We work – this is what people were meant to do, this is what helps to give us purpose, this is what shapes, to a large degree, the person that we are. How we approach this work, the type of work that we choose or that chooses us, and the level of satisfaction that we gain from what we do is very much dependent on how seriously we take the process of making a career choice. Some may say that choosing what we do is the exception to the rule, that to many people work is work – a means to an end, a necessary process that allows us all to survive – to get by. I would respectfully disagree and choose to take the more optimistic approach and say that everyone can make a choice, a choice that will allow an individual to survive financially, but even more importantly – to find a purpose. Is this a bit altruistic? Maybe so, but it is how I choose to look at life. Where there is a will there is a way – every person (I believe) has a role to play, a direction that allows he or she to feel fulfilled and significant.
From my experience, keeping the aforementioned approach to life close at hand, there are four types of cooks working in restaurants today. Everyone fits into one of these categories and I believe that they are there by choice. I would suggest that if you are currently working in a professional kitchen that you ask yourself the question – in which category do I fit? It is an exercise that will help you to answer many questions, set aside some concerns, and build a case for where you go next.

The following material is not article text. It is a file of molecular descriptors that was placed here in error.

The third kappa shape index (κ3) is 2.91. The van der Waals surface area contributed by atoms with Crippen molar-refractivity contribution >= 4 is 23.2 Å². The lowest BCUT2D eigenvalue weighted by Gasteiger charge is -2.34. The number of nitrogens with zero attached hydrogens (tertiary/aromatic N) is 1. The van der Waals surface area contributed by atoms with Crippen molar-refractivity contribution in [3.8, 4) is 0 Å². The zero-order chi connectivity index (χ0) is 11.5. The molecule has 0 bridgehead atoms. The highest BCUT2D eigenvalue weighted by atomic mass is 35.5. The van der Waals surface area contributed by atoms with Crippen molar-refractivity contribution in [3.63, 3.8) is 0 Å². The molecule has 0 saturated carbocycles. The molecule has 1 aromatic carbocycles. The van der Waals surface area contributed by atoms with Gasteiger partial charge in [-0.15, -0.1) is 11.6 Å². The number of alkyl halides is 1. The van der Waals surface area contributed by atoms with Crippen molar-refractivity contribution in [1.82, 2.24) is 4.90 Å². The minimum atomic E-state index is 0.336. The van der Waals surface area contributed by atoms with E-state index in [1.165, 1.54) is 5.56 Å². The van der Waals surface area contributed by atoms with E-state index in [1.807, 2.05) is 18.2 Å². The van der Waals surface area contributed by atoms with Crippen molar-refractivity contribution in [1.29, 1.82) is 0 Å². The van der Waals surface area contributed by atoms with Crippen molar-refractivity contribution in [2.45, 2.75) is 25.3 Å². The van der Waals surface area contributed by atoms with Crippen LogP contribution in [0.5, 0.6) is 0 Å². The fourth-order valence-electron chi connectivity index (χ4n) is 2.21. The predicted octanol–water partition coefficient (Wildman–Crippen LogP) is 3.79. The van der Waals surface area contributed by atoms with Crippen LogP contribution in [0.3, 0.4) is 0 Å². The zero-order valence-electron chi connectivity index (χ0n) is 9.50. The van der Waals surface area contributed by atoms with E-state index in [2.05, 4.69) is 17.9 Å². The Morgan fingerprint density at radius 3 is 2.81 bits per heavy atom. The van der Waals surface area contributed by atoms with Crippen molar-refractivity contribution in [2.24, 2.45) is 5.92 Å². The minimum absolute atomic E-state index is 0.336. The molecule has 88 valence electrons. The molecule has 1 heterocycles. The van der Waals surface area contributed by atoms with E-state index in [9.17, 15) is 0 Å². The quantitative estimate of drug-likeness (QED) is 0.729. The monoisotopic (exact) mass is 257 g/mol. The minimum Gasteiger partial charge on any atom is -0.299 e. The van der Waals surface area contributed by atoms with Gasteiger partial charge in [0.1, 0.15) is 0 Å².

CATEGORY #1: I SHOW UP
I am not portraying these cooks in a negative way. There is a need and a place for employees who show up physically, do what they are told to do, avoid making decisions on their own, do not question what is needed, arrive at the exact start of their shift and leave physically and mentally the moment their shift is over. The critical distinction here is that they show up. If you are a chef or an owner you know how valuable this trait is.
“Showing up is 80% of life.”
 CATEGORY #2: IT’S A LIVING
This category continues to baffle me. I am sure that individuals working to make a living are common in most professions, but I fail to understand how anyone can thrive under these conditions. “Making a living” is hard to swallow for those who are seeking to find purpose and as such fails to set the stage for personal motivation. Those cooks who view their kitchen job as “making a living” typically miss the big picture enthusiasm for food, an appreciation for how food is grown, the joy of preparing a perfectly balanced dish, and the pride in being creative. Certainly making enough money to live comfortably is and should be a goal for anyone, but on its own, this is a shallow approach towards a life of fulfillment.
“We make a living by what we get, but we make a life by what we give.”
Cooks who have found their purpose in kitchen life know that the joy of cooking is the joy of giving through personal expression, the joy of giving to those who consume the products they make, and the joy of participating in kitchen team dynamics in the process of serving the public.
 CATEGORY #3: THIS IS WHAT I ENJOY